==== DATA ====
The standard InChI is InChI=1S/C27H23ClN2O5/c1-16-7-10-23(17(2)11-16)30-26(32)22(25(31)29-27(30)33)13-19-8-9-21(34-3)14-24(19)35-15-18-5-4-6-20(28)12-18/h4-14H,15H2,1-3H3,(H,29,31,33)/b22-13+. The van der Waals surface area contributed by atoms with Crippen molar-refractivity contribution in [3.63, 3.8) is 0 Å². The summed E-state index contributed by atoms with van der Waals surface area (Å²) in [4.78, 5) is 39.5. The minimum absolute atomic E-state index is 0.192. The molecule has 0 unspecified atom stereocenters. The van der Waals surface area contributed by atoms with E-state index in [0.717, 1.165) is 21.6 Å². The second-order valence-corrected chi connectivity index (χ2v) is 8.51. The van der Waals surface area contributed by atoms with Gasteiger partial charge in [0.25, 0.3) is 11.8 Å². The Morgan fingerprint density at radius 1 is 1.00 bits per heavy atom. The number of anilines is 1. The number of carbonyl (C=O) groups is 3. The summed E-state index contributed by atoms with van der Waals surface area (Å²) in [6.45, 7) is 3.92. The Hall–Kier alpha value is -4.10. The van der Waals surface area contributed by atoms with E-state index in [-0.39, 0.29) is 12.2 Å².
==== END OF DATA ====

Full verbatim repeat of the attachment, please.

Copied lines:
The standard InChI is InChI=1S/C27H23ClN2O5/c1-16-7-10-23(17(2)11-16)30-26(32)22(25(31)29-27(30)33)13-19-8-9-21(34-3)14-24(19)35-15-18-5-4-6-20(28)12-18/h4-14H,15H2,1-3H3,(H,29,31,33)/b22-13+. The van der Waals surface area contributed by atoms with Crippen molar-refractivity contribution in [3.63, 3.8) is 0 Å². The summed E-state index contributed by atoms with van der Waals surface area (Å²) in [4.78, 5) is 39.5. The minimum absolute atomic E-state index is 0.192. The molecule has 0 unspecified atom stereocenters. The van der Waals surface area contributed by atoms with E-state index in [0.717, 1.165) is 21.6 Å². The second-order valence-corrected chi connectivity index (χ2v) is 8.51. The van der Waals surface area contributed by atoms with Gasteiger partial charge in [0.25, 0.3) is 11.8 Å². The Morgan fingerprint density at radius 1 is 1.00 bits per heavy atom. The number of anilines is 1. The number of carbonyl (C=O) groups is 3. The summed E-state index contributed by atoms with van der Waals surface area (Å²) in [6.45, 7) is 3.92. The Hall–Kier alpha value is -4.10. The van der Waals surface area contributed by atoms with E-state index in [-0.39, 0.29) is 12.2 Å².